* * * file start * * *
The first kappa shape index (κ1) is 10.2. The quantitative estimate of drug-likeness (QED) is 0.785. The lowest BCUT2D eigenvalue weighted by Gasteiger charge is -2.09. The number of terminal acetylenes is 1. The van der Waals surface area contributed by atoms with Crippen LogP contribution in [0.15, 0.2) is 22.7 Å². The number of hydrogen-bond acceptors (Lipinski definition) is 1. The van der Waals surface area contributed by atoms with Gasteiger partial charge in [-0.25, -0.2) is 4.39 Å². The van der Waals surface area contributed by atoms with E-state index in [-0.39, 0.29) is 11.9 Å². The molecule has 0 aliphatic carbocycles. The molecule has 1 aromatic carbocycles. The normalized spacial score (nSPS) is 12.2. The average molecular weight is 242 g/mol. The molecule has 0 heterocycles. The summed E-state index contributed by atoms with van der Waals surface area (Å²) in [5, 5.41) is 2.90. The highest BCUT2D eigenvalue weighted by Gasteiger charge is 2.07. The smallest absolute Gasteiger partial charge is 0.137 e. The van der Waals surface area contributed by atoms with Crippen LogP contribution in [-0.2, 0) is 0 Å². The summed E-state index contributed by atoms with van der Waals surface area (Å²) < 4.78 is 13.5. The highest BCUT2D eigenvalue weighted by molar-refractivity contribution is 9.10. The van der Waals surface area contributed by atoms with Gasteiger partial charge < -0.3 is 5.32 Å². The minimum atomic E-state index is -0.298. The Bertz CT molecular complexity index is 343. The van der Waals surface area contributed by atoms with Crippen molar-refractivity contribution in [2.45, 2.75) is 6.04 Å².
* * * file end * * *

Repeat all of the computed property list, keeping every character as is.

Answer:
The first kappa shape index (κ1) is 10.2. The quantitative estimate of drug-likeness (QED) is 0.785. The lowest BCUT2D eigenvalue weighted by Gasteiger charge is -2.09. The number of terminal acetylenes is 1. The van der Waals surface area contributed by atoms with Crippen LogP contribution in [0.15, 0.2) is 22.7 Å². The number of hydrogen-bond acceptors (Lipinski definition) is 1. The van der Waals surface area contributed by atoms with Gasteiger partial charge in [-0.25, -0.2) is 4.39 Å². The van der Waals surface area contributed by atoms with E-state index in [-0.39, 0.29) is 11.9 Å². The molecule has 0 aliphatic carbocycles. The molecule has 1 aromatic carbocycles. The normalized spacial score (nSPS) is 12.2. The average molecular weight is 242 g/mol. The molecule has 0 heterocycles. The summed E-state index contributed by atoms with van der Waals surface area (Å²) in [5, 5.41) is 2.90. The highest BCUT2D eigenvalue weighted by Gasteiger charge is 2.07. The smallest absolute Gasteiger partial charge is 0.137 e. The van der Waals surface area contributed by atoms with Crippen LogP contribution in [-0.2, 0) is 0 Å². The summed E-state index contributed by atoms with van der Waals surface area (Å²) < 4.78 is 13.5. The highest BCUT2D eigenvalue weighted by molar-refractivity contribution is 9.10. The van der Waals surface area contributed by atoms with Gasteiger partial charge < -0.3 is 5.32 Å². The minimum atomic E-state index is -0.298. The Bertz CT molecular complexity index is 343. The van der Waals surface area contributed by atoms with Crippen molar-refractivity contribution in [2.45, 2.75) is 6.04 Å².